One paddler's journey in the MR340, the world’s longest nonstop paddling race
Photos and text by Brett Dufur, who finished his fourth MR340, racing in the men’s solo class in 79 hours, 25 minutes. The Rocheport, Mo., paddler guides on the Missouri River for Mighty Mo Canoe Rentals, works as an editor for the Missouri Department of Conservation and is finishing a Master’s thesis on the MR340 for a graduate program at the University of Missouri-Columbia.
On Tuesday morning, July 31, nearly 400 misfit paddlers, weekend warriors and river rats from 37 states looked fresh and eager to take on the MR340—the world’s longest, nonstop ultramarathon paddling event. Under the whirring blades of Kansas City news helicopters, a Civil War cannon fired and we were off.
It was simple really: Paddle like hell for 340 miles across Missouri, nonstop, from Kansas City to St. Charles. Nine checkpoints. Miss one and you were disqualified. Extreme heat, relentless headwinds and a low river, however, stripped those looking for glory of breaking records or personal bests. By Day 2, it was clear this was a race that would reward simple efforts to stay hydrated, and to paddle, and then paddle some more—slowly making headway on a race that alternated between agony and ecstasy. The evening paddling on tranquil stretches under full moons renewed spirits and elevated us to a level of flow and paddling ease that was the highlight for many. Yet, by the end of the week, more than 100 had dropped out. Those that made it to the finish line in St. Charles had been changed, transformed. Many, still shaky with exhaustion, were already talking about next year, as they ate a celebratory meal, held in bandaged, blistered hands.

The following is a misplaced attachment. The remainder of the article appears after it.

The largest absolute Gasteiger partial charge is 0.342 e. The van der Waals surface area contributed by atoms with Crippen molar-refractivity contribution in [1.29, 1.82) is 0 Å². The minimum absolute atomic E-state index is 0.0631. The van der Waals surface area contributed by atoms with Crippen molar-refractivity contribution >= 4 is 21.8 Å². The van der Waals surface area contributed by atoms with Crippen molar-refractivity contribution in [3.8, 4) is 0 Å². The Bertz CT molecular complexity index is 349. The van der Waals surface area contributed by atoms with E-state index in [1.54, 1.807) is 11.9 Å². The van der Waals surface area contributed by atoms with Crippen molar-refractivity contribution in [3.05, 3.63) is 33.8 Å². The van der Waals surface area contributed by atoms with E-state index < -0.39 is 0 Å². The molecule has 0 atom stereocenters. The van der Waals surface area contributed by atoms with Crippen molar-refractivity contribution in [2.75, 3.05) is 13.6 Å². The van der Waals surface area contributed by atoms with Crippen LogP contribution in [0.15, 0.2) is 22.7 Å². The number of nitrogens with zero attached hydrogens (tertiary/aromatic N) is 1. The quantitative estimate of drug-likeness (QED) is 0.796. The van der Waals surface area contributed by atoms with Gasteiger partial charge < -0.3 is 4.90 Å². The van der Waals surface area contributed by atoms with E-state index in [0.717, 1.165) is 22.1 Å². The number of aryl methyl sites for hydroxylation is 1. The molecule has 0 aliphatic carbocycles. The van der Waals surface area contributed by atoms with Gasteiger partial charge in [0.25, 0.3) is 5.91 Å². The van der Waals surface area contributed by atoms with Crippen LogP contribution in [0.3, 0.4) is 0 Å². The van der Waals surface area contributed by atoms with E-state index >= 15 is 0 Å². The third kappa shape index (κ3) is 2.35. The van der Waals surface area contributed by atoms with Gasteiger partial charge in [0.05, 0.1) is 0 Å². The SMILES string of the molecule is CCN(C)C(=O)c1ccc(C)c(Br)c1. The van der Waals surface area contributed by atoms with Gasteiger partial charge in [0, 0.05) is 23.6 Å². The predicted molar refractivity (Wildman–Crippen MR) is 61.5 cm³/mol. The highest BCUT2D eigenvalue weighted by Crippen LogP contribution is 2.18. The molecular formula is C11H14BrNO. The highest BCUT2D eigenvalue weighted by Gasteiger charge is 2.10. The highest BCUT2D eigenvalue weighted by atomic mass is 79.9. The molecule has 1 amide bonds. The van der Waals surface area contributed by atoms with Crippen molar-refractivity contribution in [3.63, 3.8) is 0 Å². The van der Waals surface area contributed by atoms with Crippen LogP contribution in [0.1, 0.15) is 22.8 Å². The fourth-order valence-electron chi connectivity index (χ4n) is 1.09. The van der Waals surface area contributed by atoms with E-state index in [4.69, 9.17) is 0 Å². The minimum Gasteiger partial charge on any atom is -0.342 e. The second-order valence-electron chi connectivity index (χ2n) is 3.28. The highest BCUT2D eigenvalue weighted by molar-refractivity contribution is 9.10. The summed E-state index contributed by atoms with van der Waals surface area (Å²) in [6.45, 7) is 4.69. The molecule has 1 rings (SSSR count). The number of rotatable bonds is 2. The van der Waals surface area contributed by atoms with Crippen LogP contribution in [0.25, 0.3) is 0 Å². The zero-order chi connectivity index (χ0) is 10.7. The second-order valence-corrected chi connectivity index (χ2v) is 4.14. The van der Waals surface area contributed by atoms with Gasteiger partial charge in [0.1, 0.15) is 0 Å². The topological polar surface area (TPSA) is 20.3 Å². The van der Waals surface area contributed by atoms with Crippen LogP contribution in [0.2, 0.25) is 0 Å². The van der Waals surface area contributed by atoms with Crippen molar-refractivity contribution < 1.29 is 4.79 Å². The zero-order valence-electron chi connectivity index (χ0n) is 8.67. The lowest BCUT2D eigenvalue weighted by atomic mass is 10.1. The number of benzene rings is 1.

This was my fourth MR340 race. I entered it once because it seemed too insane, too irrational, too, well, right up my alley. Now I find myself going back each year not only to test myself against the river, but to paddle with my amazing river tribe, and to push myself to extremes seldom explored in daily living. The MR340 reminds parts of me lying dormant that there are still rivers, indeed deep parts of myself, that remain unexplored, and that pondering unfathomable questions on endless rivers is sometimes better than finding the answers we seek.
Click HERE to read more, and to view photos and videos on the MR340. And click HERE to visit the MR340 forum and see the schedule for next year’s race, register and check out training tips. And check out the race from the perspective of the few standup paddlers who competed HERE.